Kernels and Ribbons
From RHESSI Wiki
|1st Author:||Jiong Qiu|
|Published:||2010 June 14|
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A solar flare has a complicated three-dimensional structure involving all layers of the solar atmosphere. Many of the models that we use to explain them, though, are inherently two-dimensional and indeed often involve the concept of a macroscopic current sheet, geometrically a manifold with only two dimensions. On the other hand, modern theories of magnetic reconnection require three-dimensionality to make the plasma physics work.
Many of the observations also seem to point to intrinsic two-dimensionality. Chief among these are the flare ribbons, the magnetic footpoints of an arcade of loops that looks entirely consistent with the presence of a large-scale current sheet in the solar corona. One observation that generally does not agree with this picture is the hard X-ray picture (e.g. RHESSI's), and this one is fundamentally important to understand because the hard X-rays show us where the flare energy appears. Instead of ribbons, the hard X-rays usually show a much simpler structure, often two bright compact sources termed "footpoints" on the reasonable assumption that they show the two ends of a thin coronal magnetic loop rooted in the photosphere. This nugget studies the fine structure of footpoints (seen in hard X-rays) and ribbons (seen in the UV) in a search for an answer to the simple geometrical (2D vs 3D?) question.
Revisiting the Bastille Day Flare
To explore the relationship between hard X-ray and UV emissions at the feet of flare loops, we revisit one of the best known two-ribbon flares, the Bastille day flare, which occurred at 10 UT on 2000 July 14, and was observed by Yohkoh and TRACE among others. Figure 1 gives snapshots of the flare evolution that these satellites measured in hard X-ray (left) and UV (right) wavelengths, superimposed on an array of magnetic poles. This is a simple way to model the complicated solar magnetic field; some of these model magnetic poles coincide with the sunspots, and others represent various other parts of the photosphere with weaker fields. The color code shows the time evolution of flare's UV brightening, which spreads both along the magnetic polarity inversion line (PIL) in a nearly organized manner from the west to the east and perpendicular to and away from the PIL as would be expected in the 2D reconnection model. The >20 keV hard X-ray emission of the flare shows only 2 or 3 compact sources. During the flare evolution, the hard X-ray sources gradually shift along the PIL, similar to the evolution pattern of UV brightening.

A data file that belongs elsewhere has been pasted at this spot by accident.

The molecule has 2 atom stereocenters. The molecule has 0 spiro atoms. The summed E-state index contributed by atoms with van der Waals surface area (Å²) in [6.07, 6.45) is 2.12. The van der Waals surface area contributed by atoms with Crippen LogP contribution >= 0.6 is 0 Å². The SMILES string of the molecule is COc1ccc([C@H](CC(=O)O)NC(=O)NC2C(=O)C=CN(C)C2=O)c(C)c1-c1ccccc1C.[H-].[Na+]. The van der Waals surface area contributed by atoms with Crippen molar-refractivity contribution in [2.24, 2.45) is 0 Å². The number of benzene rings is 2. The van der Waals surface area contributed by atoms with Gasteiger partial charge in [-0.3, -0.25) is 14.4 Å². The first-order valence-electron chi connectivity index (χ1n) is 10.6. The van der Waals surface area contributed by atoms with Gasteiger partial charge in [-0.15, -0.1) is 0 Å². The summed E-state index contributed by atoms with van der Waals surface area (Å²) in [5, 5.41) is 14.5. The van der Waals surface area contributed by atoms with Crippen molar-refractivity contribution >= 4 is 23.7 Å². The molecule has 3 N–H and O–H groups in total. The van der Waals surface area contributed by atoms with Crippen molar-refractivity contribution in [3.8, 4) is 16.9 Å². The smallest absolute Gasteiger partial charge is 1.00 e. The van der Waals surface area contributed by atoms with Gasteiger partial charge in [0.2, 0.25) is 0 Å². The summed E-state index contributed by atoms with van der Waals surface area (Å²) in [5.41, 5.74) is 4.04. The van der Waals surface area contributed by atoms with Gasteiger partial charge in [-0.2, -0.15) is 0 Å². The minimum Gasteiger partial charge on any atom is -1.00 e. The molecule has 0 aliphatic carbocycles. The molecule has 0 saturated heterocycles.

Discovery of UV "cooling"
Generally, and in this case as well, the hard X-ray and UV emissions have strikingly similar time variations when viewed as a whole, but in detail they may not agree. The UV emission persists at low levels, filling out the ribbon structures even when the hard X-ray footpoints have disappeared or moved elsewhere. We have studied the time variation in individual pixels of the TRACE images and find a very suggestive pattern, which we illustrate in Figure 2.
The individual pixels show a characteristic pattern. At the beginning, there is an impulsive increase; following this, each pixel appears to decay exponentially in brightness. We suggest that the UV emission, which rises nearly instantaneously with the hard X-rays, is likely produced primarily by non-thermal electron precipitation, and then undergoes an elongated decay well after the decay of hard X-rays. This could be identified with the cooling (or loss of excess energy in the form of gas pressure) of magnetic loops formed as a part of the flare arcade. The tendency for individual loops to have similar decay times would then correspond to the fact that the loops have similar dimensions.
The revisit raises some interesting questions. First, obviously, the evolution and mapping of UV and hard X-ray sources reflect the pattern of magnetic reconnection which is not entirely 2-dimensional, and second, the coincident rise and peak but delayed decay in UV emission with respect to hard X-ray emission suggests some different physics, not directly related to hard X-ray producing process, taking place during the gradual decay of UV emission.
We think that an individual point in the ribbon stays bright, even after its initial excitation (identified with the hard X-ray footpoint) has faded away. The persistence of this UV brightness allows the ribbons to have a larger extent than the footpoints, and to follow a different pattern of evolution.
This Nugget is based on a presentation at the recent Solar Physics Division meeting by the author with Wenjuan Liu, Nicholas Hill, and Maria Kazachenko.